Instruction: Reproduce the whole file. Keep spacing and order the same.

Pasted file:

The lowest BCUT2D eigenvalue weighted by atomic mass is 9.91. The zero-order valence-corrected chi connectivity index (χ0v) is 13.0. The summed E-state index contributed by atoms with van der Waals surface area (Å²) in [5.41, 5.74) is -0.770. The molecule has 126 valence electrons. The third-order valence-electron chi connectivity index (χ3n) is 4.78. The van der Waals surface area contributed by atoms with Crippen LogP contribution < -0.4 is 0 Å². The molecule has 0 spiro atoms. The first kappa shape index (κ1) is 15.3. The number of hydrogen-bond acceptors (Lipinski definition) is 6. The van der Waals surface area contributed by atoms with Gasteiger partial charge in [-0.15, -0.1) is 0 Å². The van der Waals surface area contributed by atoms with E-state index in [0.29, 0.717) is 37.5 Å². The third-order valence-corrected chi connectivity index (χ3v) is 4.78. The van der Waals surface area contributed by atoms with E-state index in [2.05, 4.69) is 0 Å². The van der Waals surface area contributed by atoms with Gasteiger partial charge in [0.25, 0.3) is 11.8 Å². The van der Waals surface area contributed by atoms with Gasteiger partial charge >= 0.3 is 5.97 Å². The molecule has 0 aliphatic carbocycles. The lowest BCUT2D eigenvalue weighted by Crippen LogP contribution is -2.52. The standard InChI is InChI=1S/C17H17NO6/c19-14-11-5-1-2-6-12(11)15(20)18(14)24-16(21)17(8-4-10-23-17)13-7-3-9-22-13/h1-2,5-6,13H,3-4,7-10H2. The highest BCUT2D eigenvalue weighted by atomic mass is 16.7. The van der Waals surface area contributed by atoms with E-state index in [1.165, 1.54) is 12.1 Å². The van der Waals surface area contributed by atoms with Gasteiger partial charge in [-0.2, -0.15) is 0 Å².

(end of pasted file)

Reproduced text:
The lowest BCUT2D eigenvalue weighted by atomic mass is 9.91. The zero-order valence-corrected chi connectivity index (χ0v) is 13.0. The summed E-state index contributed by atoms with van der Waals surface area (Å²) in [5.41, 5.74) is -0.770. The molecule has 126 valence electrons. The third-order valence-electron chi connectivity index (χ3n) is 4.78. The van der Waals surface area contributed by atoms with Crippen LogP contribution < -0.4 is 0 Å². The molecule has 0 spiro atoms. The first kappa shape index (κ1) is 15.3. The number of hydrogen-bond acceptors (Lipinski definition) is 6. The van der Waals surface area contributed by atoms with Gasteiger partial charge in [-0.15, -0.1) is 0 Å². The van der Waals surface area contributed by atoms with E-state index in [0.29, 0.717) is 37.5 Å². The third-order valence-corrected chi connectivity index (χ3v) is 4.78. The van der Waals surface area contributed by atoms with E-state index in [2.05, 4.69) is 0 Å². The van der Waals surface area contributed by atoms with Gasteiger partial charge in [0.25, 0.3) is 11.8 Å². The van der Waals surface area contributed by atoms with Gasteiger partial charge >= 0.3 is 5.97 Å². The molecule has 0 aliphatic carbocycles. The lowest BCUT2D eigenvalue weighted by Crippen LogP contribution is -2.52. The standard InChI is InChI=1S/C17H17NO6/c19-14-11-5-1-2-6-12(11)15(20)18(14)24-16(21)17(8-4-10-23-17)13-7-3-9-22-13/h1-2,5-6,13H,3-4,7-10H2. The highest BCUT2D eigenvalue weighted by atomic mass is 16.7. The van der Waals surface area contributed by atoms with E-state index in [1.165, 1.54) is 12.1 Å². The van der Waals surface area contributed by atoms with Gasteiger partial charge in [-0.2, -0.15) is 0 Å².